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Effect of Intermittent Cold Exposure on Brown Fat Activation, Obesity, and Energy Homeostasis in Mice

Overview of attention for article published in PLoS ONE, January 2014
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About this Attention Score

  • In the top 5% of all research outputs scored by Altmetric
  • High Attention Score compared to outputs of the same age (98th percentile)
  • High Attention Score compared to outputs of the same age and source (97th percentile)

Mentioned by

news
4 news outlets
blogs
1 blog
twitter
43 tweeters
facebook
3 Facebook pages
reddit
1 Redditor
video
1 video uploader

Citations

dimensions_citation
57 Dimensions

Readers on

mendeley
136 Mendeley
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Title
Effect of Intermittent Cold Exposure on Brown Fat Activation, Obesity, and Energy Homeostasis in Mice
Published in
PLoS ONE, January 2014
DOI 10.1371/journal.pone.0085876
Pubmed ID
Authors

Yann Ravussin, Cuiying Xiao, Oksana Gavrilova, Marc L. Reitman

Abstract

Homeotherms have specific mechanisms to maintain a constant core body temperature despite changes in thermal environment, food supply, and metabolic demand. Brown adipose tissue, the principal thermogenic organ, quickly and efficiently increases heat production by dissipating the mitochondrial proton motive force. It has been suggested that activation of brown fat, via either environmental (i.e. cold exposure) or pharmacologic means, could be used to increase metabolic rate and thus reduce body weight. Here we assess the effects of intermittent cold exposure (4°C for one to eight hours three times a week) on C57BL/6J mice fed a high fat diet. Cold exposure increased metabolic rate approximately two-fold during the challenge and activated brown fat. In response, food intake increased to compensate fully for the increased energy expenditure; thus, the mice showed no reduction in body weight or adiposity. Despite the unchanged adiposity, the cold-treated mice showed transient improvements in glucose homeostasis. Administration of the cannabinoid receptor-1 inverse agonist AM251 caused weight loss and improvements in glucose homeostasis, but showed no further improvements when combined with cold exposure. These data suggest that intermittent cold exposure causes transient, meaningful improvements in glucose homeostasis, but without synergy when combined with AM251. Since energy expenditure is significantly increased during cold exposure, a drug that dissociates food intake from metabolic demand during cold exposure may achieve weight loss and further metabolic improvements.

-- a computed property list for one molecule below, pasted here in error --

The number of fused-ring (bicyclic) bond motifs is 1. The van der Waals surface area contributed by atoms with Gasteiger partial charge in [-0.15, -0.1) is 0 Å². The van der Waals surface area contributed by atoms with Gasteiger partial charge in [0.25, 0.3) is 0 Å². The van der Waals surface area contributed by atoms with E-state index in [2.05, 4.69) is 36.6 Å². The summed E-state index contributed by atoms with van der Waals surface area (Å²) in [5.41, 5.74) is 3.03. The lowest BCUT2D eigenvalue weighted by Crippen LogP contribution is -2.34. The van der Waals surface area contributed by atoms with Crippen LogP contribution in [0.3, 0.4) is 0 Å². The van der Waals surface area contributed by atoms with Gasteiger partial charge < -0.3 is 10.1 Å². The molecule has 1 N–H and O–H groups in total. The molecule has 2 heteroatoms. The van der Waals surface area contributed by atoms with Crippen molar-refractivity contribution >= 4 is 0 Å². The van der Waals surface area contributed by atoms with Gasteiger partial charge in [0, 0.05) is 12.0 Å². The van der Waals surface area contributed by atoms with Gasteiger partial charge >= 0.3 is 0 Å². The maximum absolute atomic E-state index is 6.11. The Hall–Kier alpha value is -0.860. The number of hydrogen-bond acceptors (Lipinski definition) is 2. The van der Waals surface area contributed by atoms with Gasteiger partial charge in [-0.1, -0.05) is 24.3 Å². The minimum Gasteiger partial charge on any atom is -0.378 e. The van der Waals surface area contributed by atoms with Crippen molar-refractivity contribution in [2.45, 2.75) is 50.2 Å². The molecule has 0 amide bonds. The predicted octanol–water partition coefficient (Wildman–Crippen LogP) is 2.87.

Twitter Demographics

The data shown below were collected from the profiles of 43 tweeters who shared this research output. Click here to find out more about how the information was compiled.

Mendeley readers

The data shown below were compiled from readership statistics for 136 Mendeley readers of this research output. Click here to see the associated Mendeley record.

Geographical breakdown

Country Count As %
United States 4 3%
Kenya 1 <1%
Unknown 131 96%

Demographic breakdown

Readers by professional status Count As %
Student > Ph. D. Student 29 21%
Researcher 23 17%
Student > Master 19 14%
Student > Bachelor 17 13%
Student > Doctoral Student 9 7%
Other 29 21%
Unknown 10 7%
Readers by discipline Count As %
Agricultural and Biological Sciences 41 30%
Biochemistry, Genetics and Molecular Biology 24 18%
Medicine and Dentistry 21 15%
Sports and Recreations 5 4%
Neuroscience 4 3%
Other 23 17%
Unknown 18 13%

Attention Score in Context

This research output has an Altmetric Attention Score of 80. This is our high-level measure of the quality and quantity of online attention that it has received. This Attention Score, as well as the ranking and number of research outputs shown below, was calculated when the research output was last mentioned on 26 November 2019.
All research outputs
#232,036
of 14,244,653 outputs
Outputs from PLoS ONE
#4,334
of 148,583 outputs
Outputs of similar age
#3,873
of 247,741 outputs
Outputs of similar age from PLoS ONE
#221
of 8,109 outputs
Altmetric has tracked 14,244,653 research outputs across all sources so far. Compared to these this one has done particularly well and is in the 98th percentile: it's in the top 5% of all research outputs ever tracked by Altmetric.
So far Altmetric has tracked 148,583 research outputs from this source. They typically receive a lot more attention than average, with a mean Attention Score of 12.4. This one has done particularly well, scoring higher than 97% of its peers.
Older research outputs will score higher simply because they've had more time to accumulate mentions. To account for age we can compare this Altmetric Attention Score to the 247,741 tracked outputs that were published within six weeks on either side of this one in any source. This one has done particularly well, scoring higher than 98% of its contemporaries.
We're also able to compare this research output to 8,109 others from the same source and published within six weeks on either side of this one. This one has done particularly well, scoring higher than 97% of its contemporaries.